Local pastor Mark Fry lost his fight with esophageal cancer Oct. 20 — one day after his 67th birthday.

Mark Fry


“At 7:20 a.m., Daddy was able to stand face to face with the Jesus he has been teaching about for over 38 years,” a member of Fry’s family posted to Facebook.

“We thank you for walking this journey with us, and for your love and support through this time. We will be sending more information as it becomes available.”

Fry last preached in front of his Calvary Chapel congregation Oct. 1, after which his doctors discovered his cancer had become worse.

The following week, the congregation learned how serious his condition was.

He announced to them via video Oct. 8 that he was going into hospice care.

“I wanted to tell you all that I thank you for all of your prayers and all of your support,” he said.

“And I’m proud of you … over the past year, you’ve stayed faithful to the Word of God. You’ve stayed faithful to the Word of God at Calvary Chapel.”

“I anticipate I’ll be gone in the next few days,” Fry concluded his message. “I love you. Know that I love you. … Once I get there, I’m not going to miss anything here. You’re coming right behind me.”

‘Ministering to his final breath’

A week later, on Oct. 14, Fry’s family updated the church on his condition.

“What a journey! Hospice initially didn’t think Dad would last but a few days. At the beginning of this week, they thought maybe a day or two,” the post reads.

“(Oct. 12), they were going to cease daily visits because he just wasn’t declining as he appeared to be.”

“Dad is ministering to his final breath. He’s helped one rededicate their life to Jesus,” his family added. “He’s prayed over people and given marriage/premarital counseling during this time. He is at peace and ready to be with the Lord and with Mom. He’s almost disappointed when he discovers he’s still here daily.”

Fry called to ministry

Fry and his late wife moved to Cowley County in 1975.

He was a police officer with the Winfield Police Department from 1975 to 1979.

But in July 1979, Fry decided to devote himself to full-time ministry as senior pastor of Calvary Chapel, located at 1001 S. Third St. in a former elementary school.

During his more than 38 years as a pastor, he served on various boards and worked with numerous groups in the community, including Family Life Services (FLS), the Arkansas City Ministerial Alliance and InnerChange Freedom Initiative at Winfield Correctional Facility.

Fry also served as a chaplain for the Arkansas City Police Department and prayed at the start of City Commission of Arkansas City meetings for many years.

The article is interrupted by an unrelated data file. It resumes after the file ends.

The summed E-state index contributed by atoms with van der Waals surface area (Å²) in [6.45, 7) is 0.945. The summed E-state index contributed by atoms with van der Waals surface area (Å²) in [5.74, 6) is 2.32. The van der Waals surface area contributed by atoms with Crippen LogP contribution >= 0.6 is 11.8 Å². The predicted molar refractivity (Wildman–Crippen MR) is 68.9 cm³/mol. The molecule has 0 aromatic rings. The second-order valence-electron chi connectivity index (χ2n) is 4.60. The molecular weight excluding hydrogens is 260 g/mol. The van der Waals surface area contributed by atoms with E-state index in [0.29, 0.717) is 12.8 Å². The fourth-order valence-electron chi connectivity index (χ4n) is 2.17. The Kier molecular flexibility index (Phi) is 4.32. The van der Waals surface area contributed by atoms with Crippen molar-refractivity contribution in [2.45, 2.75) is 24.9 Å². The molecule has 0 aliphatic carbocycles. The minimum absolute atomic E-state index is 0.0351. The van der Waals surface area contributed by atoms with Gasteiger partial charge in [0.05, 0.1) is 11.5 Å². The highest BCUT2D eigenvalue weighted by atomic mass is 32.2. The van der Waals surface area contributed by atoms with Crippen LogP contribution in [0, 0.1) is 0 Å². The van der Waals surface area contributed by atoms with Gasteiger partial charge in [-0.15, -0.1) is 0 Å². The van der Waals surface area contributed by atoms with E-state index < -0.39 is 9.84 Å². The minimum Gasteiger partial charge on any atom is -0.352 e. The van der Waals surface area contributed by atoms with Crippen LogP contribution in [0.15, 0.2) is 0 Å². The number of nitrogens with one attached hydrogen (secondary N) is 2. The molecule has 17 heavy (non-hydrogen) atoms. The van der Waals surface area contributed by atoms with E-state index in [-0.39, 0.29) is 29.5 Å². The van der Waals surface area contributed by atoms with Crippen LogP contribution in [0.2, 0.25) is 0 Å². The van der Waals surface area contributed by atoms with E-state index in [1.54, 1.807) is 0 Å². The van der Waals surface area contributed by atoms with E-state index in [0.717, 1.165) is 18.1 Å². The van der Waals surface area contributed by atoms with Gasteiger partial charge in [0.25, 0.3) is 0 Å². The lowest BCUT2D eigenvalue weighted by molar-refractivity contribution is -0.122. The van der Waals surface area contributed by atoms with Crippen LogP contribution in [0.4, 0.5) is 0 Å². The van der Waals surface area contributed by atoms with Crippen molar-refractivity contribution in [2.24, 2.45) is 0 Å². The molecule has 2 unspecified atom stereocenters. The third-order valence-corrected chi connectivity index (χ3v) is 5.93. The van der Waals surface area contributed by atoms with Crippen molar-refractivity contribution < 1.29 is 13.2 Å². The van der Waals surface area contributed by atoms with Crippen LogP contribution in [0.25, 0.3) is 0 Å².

Durham measures impact

“I have known Mark Fry since the early ’80s. I still remember when I met him,” said FLS Director Tim Durham.

“I was working at Sparks (Music), and he and a few others came in to look at musical instruments,” he said.

“After talking to them a while, they left and my boss (Roger Sparks) said, ‘Wow, you can actually see the love of Christ in that guy’s face.’  And yes, you could.”

Durham is part of the Calvary Chapel congregation.

“I heard Mark (Fry) preach a very in-depth, line-by-line, expository teaching that touched everyone’s heart,” he said.

“He also led worship most of the time and taught us how to sing spiritually, instead of sounding like a recital or performance.”

Fry also served as a counselor to Durham through what he called his “own life’s tragedies.”

“Mark (Fry) encouraged many people in town and personally encouraged me to pursue becoming the director of Family Life Services, where I still work today,” Durham said.

“It is one of the greatest joys of my life. I don’t know if I would have had the faith to make that step if he had not reminded me to think about the real purpose of why we are here in the first place. Mark Fry was a true man of God and his influence on this community is immeasurable.”

Funeral arrangements

A memorial has been established for Calvary Chapel.

Contributions may be made through the funeral home.

Arrangements are being under the direction of Rindt-Erdman Funeral Home, Arkansas City.

Online condolences may be made at www.rindt-erdman.com.

A celebration of life will be held at 2 p.m. Nov. 4 at First Assembly of God Church, located at 3125 N. Summit St. Fry’s wishes were that no one in attendance wears any formal attire.